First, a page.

dying to self

Time-free-carelessness

ImageI was talking to a friend the other day about trying to get things done when I have Claire with me and how impossible this seems. I shared that the Saturdays when my wife is working and I am home alone I can’t mow, fix or do the guy-type-things I need to do. I will try to figure out how I can get a task done with Claire, but it usually doesn’t go far.

“Maybe she would enjoy a ride in the wheelbarrow full of mulch? She can hold the shovel!”

When I accept that my guy-type-things are not going to happen I will sit on the couch with Claire and hold her while I watch TV or surf my iPhone—something I consider productive. Claire will usually get fussy and begin to cry and squirm. I’ll try to give her a bottle: she isn’t hungry. I’ll change her: she isn’t dirty. I’ll try to get her to nap: she isn’t tired.

A few days ago I sat down on the couch and forgot my phone in the bedroom and didn’t get the remote off the TV stand. I was sitting on the couch holding my baby girl with nothing to distract me. We sat…that’s all.

Claire didn’t fuss.

Claire actually goo-goo gaga the whole time and I responded with daddy’s own version. Forty-five minutes had passed and we were still hanging out without any distractions or interruptions. We were simply spending time together doing nothing in particular.

Why is it that spending time doing nothing in particular with my daughter is not enough?

I think many of us have lost the ability to be present to one another. To sit still, without a task, a text to check, an email to respond to, a dish to wash…the list goes on. One of my favorite authors/speakers, Matthew Kelly, says that we must develop the art of “time-free-carelessness.” Time-free-carelessness is being able to soak in the moment you are in without thinking of other moments to come.  To simply be in that moment and surrender to it.

The moments that I am able to have time-free-carelessness with my wife, daughter, friends, and self are usually the moments I enjoy the most. These are the moments where I don’t give other things permission to pull me away. Time-free-carelessness is a moment when I can give myself completely, and also receive fully.

I think that the issue with me lies with physical vs. emotional/spiritual tasks. A physical task such as feeding, changing or putting Claire to bed is got some substance. I can concretely establish the need and do the task necessary to accomplish the mission. An emotional/spiritual task such as playing, holding, or simply laying on the floor with Claire doesn’t have an immediate, tangible end goal. I can do these things a million times a day and there isn’t a physical need per say that is being accomplished.  I feel like a physical task is easier to do since it has an end goal whereas an emotional/spiritual task depends on many different variables.

I really need to just shift my way of thinking. My daughter is not a thing to fix, she is someone to know and love. Time-free-carelessness needs to be a priority because lawns do need to be cut and guy-type-things are necessary but Claire is more important. Those emotional/spiritual tasks may not have concrete manifestations now, but they will in the years to come. Lord, knows there are too many of us with daddy issues based on a lack of care-free-timelessness. I for one, definitely do not want to add to that.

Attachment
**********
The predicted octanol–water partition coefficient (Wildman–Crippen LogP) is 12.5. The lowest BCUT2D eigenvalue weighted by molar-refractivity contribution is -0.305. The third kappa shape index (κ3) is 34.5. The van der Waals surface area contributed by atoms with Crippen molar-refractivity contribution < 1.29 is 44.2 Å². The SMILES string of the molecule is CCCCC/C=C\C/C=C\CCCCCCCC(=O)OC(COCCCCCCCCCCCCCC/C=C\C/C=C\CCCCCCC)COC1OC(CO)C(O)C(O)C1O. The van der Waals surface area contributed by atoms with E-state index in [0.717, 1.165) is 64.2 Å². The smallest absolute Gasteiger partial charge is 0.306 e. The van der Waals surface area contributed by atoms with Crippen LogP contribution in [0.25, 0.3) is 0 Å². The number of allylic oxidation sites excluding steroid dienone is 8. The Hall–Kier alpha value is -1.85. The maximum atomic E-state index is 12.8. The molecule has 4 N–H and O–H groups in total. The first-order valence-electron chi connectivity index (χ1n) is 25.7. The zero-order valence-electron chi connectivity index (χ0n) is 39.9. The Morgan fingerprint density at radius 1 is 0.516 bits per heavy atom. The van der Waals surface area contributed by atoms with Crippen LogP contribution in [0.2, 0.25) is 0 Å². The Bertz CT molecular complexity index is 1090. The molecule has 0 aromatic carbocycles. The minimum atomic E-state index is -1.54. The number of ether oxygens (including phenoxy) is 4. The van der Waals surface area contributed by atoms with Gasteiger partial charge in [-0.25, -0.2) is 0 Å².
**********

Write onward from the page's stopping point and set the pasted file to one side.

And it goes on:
Categories: dying to self, enjoying the moment, fatherhood, fathers, God, Parenting, patience, surrendering | Tags: , , , | 2 Comments

Holding on to you, dear life

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Before getting married I thought I was a pretty selfless person. When I got married I thought I needed to be a little less selfish. When we had Claire I came to the realization of the full extent of my selfishness.  It was real, big and in every facet of my life!

There is nothing like giving your life to someone else to make you realize your desire to hold on to it. I think we all come to a point in life where we recognize that to truly live we must die to ourselves, but the distance from dying to self…………and actually doing it…………is quite…………far.

Claire is a pretty easy baby. She has been sleeping through the night since she was 2 months old.  I am told that I am extremely lucky, even blessed. There are those moments of crankiness, random crying and 2 am feedings that I can handle, but it’s the moments when I am unwilling to be interrupted because I am doing “my thing” that I recognize the full extent of my desperate hold onto life. Whether it’s watching re-runs of Arrested Development, praying, or trying to finish that book I started 5 months ago, I recognize that I am unwilling to fully surrender myself to my role as father.

I recognize that when I hold onto my life on my own terms I end up enjoying it less. When I am willing to surrender, sacrifice and serve my wife and daughter I am fulfilled, happy and joyful. However, 2 days later I am at it again desperately clinging to my own life not realizing that by doing this I am actually chocking it to death and keeping it from being what it should be—a gift.

I think all of our lives are a gift. And gifts are meant to be given away…to others. Discovering fatherhood is helping me to realize the power that this gift of life can have… if only I would be willing to let go of it.

Categories: dying to self, fatherhood, Parenting, selfishness, surrendering, youth ministry | Tags: , , , , | 4 Comments

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